5. The Samsung Galaxy Note 20 Ultra (starting at $1,299) could be the best big phone yet, and it packs a lot more premium features than the regular Galaxy Note 20. It boasts a bigger 6.9-inch display with a dynamic 120Hz refresh rate, a sharper 108MP camera with laser auto focus and a more responsive S Pen. I've spent the last day using the Galaxy Note 20 Ultra, and I'm really impressed by the display and the zoom capability of the camera. And while the new S Pen gestures are nifty, they require a learning curve. SAMSUNG GALAXY NOTE 20 ULTRA SPECS Price: $1,299 OS: Android 10 with One UI 2.0 Display: 6.9-inch AMOLED (QHD; 120Hz) CPU: Snapdragon 865 Plus RAM: 12GB Storage: 128GB, 512GB Rear camera: 108MP wide (ƒ/1.8); 12MP telephoto with 5x optical zoom (ƒ/3.0); 12MP ultrawide (ƒ/2.2) Front camera: 10MP (ƒ/2.2) Battery: 4,500 mAh Colors: Mystic Bronze, Mystic Black, Mystic White Size: 6.48 x 3.04 x 0.32 inches Weight: 7.33 ounces The Note 20 Ultra also offers a bigger battery than the standard Note 20, more RAM and a microSD card slot. Just like the regular Galaxy Note 20, the Galaxy Note 20 Ultra also has a fast Snapdragon 865 Plus processor, streams Xbox games and syncs your S Pen notes to the cloud. Samsung Galaxy Note 20: What you get for $300 less Galaxy Note 20 vs Galaxy Note 10: What's different? Still, the Galaxy Note 20 Ultra is $300 more than the regular Note 20 — and $1,300 is a lot of money to spend on any phone, especially in today’s climate. I've spent the last several days using the Note 20 Ultra, and here are my impressions so far. The design makes the iPhone look boring: Samsung knows how to make sleek looking hardware. The Mystic Bronze finish on the Note 20 Ultra not only looks elegant but manages to give off a sheen without attracting lots of fingerprints. The Note 20's S Pen feels super smooth: Samsung says that the Note 20's 9 ms response time and offer a pen-to-paper feel. Scribbling notes on this panel feels completely natural to the point I forget I'm writing on a screen. This camera bulge is out of control: The camera patch on the back of the Note 20 Ultra protrudes a great deal from the chassis and props up the phone at an angle when placed on a table. The Zoom camera is very impressive: I got in very close with the Note 20 Ultra's 5x optical zoom, putting my iPhone 11 Pro Max's 2x zoom to shame. And the digital zoom stayed steady up to 20x; it got shaky at 50x. New S Pen tricks are satisfying yet gimmicky: My son got a kick out of seeing me perform some of the new Air Actions (like drawing a a quick arc in the air to go Home). But I m not sure if I would use these every day yet. The 120Hz display is great: Scrolling feels like butter when you have the Adaptive motion smoothness setting turned on, but the jury is out on the toll on battery life. Wireless DeX mode works (pretty) well: I managed to get the Note 20 Ultra to connect to my TCL Roku TV wirelessly and use the phone as a touchpad, although gaming was a bit jerky. Samsung Galaxy Note 20 Ultra release date and price The Samsung Galaxy Note 20 Ultra will ship on August 21 and will be available through all of the major carriers. The 128GB version of the Galaxy Note 20 costs $1,299. The 512GB version costs $1,449 — the same price Samsung charges for its Galaxy Z Flip 5G foldable phone. Pre-orders for the Galaxy Note 20 start August 6, and those who do pre-order the device can get a $150 Samsung Credit, which you can redeem on Samsung.com or the Shop Samsung app. You can put that credit toward anything from the Galaxy Watch 3 and Galaxy Buds Live earbuds to to Samsung TVs. Wireless carriers have started announcing their own Galaxy Note 20 Ultra deals, which you can find in our guide on how to pre-order the Galaxy Note 20. Galaxy Note 20 Ultra's coolest feature : The Samsung Galaxy Note 20 Ultra has a lot of noteworthy features, from S Pen improvements and 120Hz display to a 50x Space Zoom camera. But the most exciting feature for me is DeX mode, which gets a huge upgrade with this big-screen phone. For the first time, DeX goes completely wireless on a Samsung phone, which delivers a desktop-like experience on TVs, letting you run multiple apps at the same time on the big screen. You can also stream movies, videos or even games to your TV, though the latter proved tricky. Here's what wireless DeX mode is like on the Galaxy Note 20 Ultra. To get started, all you have to do is swipe down from the top of the Note 20 Ultra's display and press the DeX button. From there, the phone will start to search for nearby TVs or streaming devices that support the Miracast standard. I got wireless DeX mode to work on a 55-inch TCL Roku TV, an Amazon Fire TV Stick and a Roku Streaming Stick Plus, but spent most of my time using the TV. Samsung Galaxy Note 20 Ultra DeX mode wireless(Image credit: Future) After connecting to my Roku TV, I saw the Samsung DeX logo splash on the screen and then a desktop environment appear. There are app icons on the screen for your files, the Gallery, Google Apps and the Play Store but you can also add other apps to the desktop. What can wireless DeX mode do on Note 20 Ultra? turning the Galaxy Note 20 Ultra into a virtual mouse. After connected to a TV you can swipe down from the top of the screen and enable the virtual touchpad. I simply swiped my finger across the phone's display to move the cursor. The movement was a little slower than I'd like, but I had no problem selecting icons or opening apps. Google Photos apps, where I could view images I shot with the Note 20 Ultra's camera on the big screen. You can also go into full-screen mode on apps, but it required that I tweak a setting on the phone. Annoyingly, in some cases I also had to relaunch apps in order for them to go full screen. Still, it was cool to be able to scroll through my gallery and show my kids photos I took on the TV. running a couple other apps, including Twitter and Netflix. You can run a few apps at the same time on the desktop, so it really feels like you'r multitasking. And this is something you can't do with AirPlay on iPhones. It was also cool to stream Netflix from the phone to my TV, and the performance remained pretty steady as I watched an episode of Umbrella Academy.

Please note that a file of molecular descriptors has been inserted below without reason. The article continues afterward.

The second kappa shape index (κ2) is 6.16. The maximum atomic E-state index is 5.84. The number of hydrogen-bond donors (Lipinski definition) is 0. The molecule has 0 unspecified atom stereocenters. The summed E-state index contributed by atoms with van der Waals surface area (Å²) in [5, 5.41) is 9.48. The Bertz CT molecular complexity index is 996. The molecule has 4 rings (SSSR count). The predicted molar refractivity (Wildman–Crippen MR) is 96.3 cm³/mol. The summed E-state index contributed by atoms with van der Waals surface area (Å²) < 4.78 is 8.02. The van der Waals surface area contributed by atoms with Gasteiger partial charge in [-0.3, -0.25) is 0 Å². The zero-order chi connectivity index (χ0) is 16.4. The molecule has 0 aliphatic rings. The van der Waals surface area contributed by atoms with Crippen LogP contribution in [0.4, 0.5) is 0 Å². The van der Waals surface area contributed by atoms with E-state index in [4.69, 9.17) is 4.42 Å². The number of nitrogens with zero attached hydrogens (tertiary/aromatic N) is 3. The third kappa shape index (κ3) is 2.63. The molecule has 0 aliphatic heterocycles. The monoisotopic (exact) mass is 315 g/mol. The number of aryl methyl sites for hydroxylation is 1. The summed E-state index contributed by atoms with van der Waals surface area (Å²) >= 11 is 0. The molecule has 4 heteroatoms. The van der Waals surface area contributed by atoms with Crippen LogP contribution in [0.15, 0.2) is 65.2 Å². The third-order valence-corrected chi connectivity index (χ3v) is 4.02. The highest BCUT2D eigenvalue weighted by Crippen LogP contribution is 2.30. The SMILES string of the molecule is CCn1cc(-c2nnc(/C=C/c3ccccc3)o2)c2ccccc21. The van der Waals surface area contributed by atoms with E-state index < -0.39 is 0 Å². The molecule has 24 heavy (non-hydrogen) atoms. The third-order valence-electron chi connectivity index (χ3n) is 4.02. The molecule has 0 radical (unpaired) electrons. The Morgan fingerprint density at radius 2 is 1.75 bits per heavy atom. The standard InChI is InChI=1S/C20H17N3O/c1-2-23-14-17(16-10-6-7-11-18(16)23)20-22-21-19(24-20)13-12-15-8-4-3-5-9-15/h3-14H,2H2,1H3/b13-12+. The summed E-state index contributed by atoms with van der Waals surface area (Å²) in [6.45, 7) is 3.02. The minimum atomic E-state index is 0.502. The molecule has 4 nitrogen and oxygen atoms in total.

6. you only played 31 min make at least 25 hours then come back with new request next week Rejected T/C
  7. i dont see what is the reason for and ...? you still missing so many things plus activity Rejected Next !
  8. another new session welcome ❤️


  9. 1. Game: cs 1.62. Tag [@name]: @-LosT 3. Time & Date: Now if u can..4. Detalies[rounds, duration, explains about game, etc., if necesary]: First one get 10 wins all wpns :)) 5. Do you need a referee?[click HERE to check the Overwatch team list]: -
  10. @Roselina ♣ flowers thank you i will next time team first 1
  11. 1. Game: cs 1.6 2. Tag [@name]: @Dark-ImmoRtal^ @#Loenex @JaYdeN @-Dark @LosT @[email protected] 3. Time & Date: now 4. Detalies[rounds, duration, explains about game, etc., if necesary]: first win 10 5. Do you need a referee?[click HERE to check the Overwatch team list]: - 6 men battle immortal lonex lost vs jayden dragon dark